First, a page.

White House press secretary says she misheard question on antisemitism during briefing

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White House press secretary Karine Jean-Pierre misheard a question about concern over the rise in antisemitism amid the ongoing war between Israel and Hamas during Monday’s press briefing, she told POLITICO in a statement.

“I did mishear the question,” Jean-Pierre said. “As I have footstomped many times from the podium and on the air, antisemitism is an abomination that this President has fought against his entire life; and I feel strongly about that work. That’s why, in the briefing room, I have blasted the repulsive increase in antisemitic rhetoric, conspiracy theories, and hate crimes in our nation, calling out that, tragically, this is a rising threat.”

During the briefing Monday, Jean-Pierre said the White House had not seen “any credible threats,” when asked about the administration’s level of concern about increasing antisemitism. She then went on to address “hate-fueled attacks,” against Muslim and Arab Americans.

The response received backlash online, including from one Democratic lawmaker who slammed the “weak answer” in a post on X, formerly known as Twitter.

“What a weak answer,” Rep. Jared Moskowitz (D-Fla.) posted Monday evening. “The simple answer is yes, you are concerned about the rise of antisemitism. Of course we are also worried about hatred against Muslim Americans. Must do better.”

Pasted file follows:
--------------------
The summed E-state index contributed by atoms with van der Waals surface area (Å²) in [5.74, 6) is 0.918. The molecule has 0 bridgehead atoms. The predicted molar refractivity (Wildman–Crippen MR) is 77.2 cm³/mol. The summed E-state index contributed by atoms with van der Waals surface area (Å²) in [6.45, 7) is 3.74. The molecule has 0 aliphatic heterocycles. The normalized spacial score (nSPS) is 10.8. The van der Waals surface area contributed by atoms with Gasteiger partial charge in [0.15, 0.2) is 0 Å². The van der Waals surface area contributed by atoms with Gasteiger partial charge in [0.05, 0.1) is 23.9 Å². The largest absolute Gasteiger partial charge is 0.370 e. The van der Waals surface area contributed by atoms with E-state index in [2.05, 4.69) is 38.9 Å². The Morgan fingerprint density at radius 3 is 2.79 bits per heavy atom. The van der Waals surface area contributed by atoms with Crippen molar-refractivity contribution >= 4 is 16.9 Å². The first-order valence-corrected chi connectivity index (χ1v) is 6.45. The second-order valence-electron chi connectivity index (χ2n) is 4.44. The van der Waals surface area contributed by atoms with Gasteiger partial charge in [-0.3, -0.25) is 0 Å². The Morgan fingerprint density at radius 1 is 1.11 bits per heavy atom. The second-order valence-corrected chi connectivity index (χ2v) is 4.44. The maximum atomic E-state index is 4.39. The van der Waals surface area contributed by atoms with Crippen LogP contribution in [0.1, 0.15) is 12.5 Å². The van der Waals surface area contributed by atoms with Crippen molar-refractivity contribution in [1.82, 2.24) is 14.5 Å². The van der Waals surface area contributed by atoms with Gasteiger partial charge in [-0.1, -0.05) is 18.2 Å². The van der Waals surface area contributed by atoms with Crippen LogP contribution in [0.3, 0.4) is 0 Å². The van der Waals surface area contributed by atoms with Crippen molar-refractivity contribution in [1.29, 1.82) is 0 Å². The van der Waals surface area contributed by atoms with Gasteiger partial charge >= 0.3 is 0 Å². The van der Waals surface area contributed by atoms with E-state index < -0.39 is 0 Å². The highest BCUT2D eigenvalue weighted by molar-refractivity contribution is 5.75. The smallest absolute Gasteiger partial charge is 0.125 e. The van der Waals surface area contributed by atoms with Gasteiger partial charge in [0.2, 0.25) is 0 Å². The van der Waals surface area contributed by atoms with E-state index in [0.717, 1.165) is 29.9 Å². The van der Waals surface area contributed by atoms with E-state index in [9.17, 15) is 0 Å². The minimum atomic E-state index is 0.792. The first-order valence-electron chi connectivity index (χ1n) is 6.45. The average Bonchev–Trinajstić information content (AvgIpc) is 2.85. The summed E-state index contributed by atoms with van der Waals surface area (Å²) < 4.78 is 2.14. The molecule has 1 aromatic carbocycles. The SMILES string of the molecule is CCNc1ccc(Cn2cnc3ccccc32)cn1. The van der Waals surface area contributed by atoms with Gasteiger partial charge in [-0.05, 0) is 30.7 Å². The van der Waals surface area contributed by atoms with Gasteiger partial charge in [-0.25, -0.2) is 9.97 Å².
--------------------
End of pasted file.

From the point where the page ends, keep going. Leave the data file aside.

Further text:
The number of antisemitic incidents across the world has been on the rise since the war between Israel and Hamas began earlier this month, according to the Anti-Defamation League. U.S. Attorney General Merrick Garland has directed U.S. attorneys across the country to keep in close contact with state and local officials as threats against Jewish, Muslim and Arab communities rise.

President Joe Biden denounced both antisemitism and Islamophobia during an Oval Office speech last week, following the death of Wadea Al-Fayoume, the 6-year-old Palestinian American boy who authorities say was stabbed to death because he was Muslim.

“We can’t stand by and stand silent when this happens,” Biden said. “We must without equivocation denounce antisemitism. We must also without equivocation denounce Islamophobia. And to all you hurting, I want you to know I see you. You belong. And I want to say this to you: You’re all American.”

Jean-Pierre has previously condemned antisemitism during several White House press conferences. In an Oct. 12 briefing, she noted that the “entire Biden–Harris administration” is “committed to doing all we can to protect against antisemitism and other forms of hate.”

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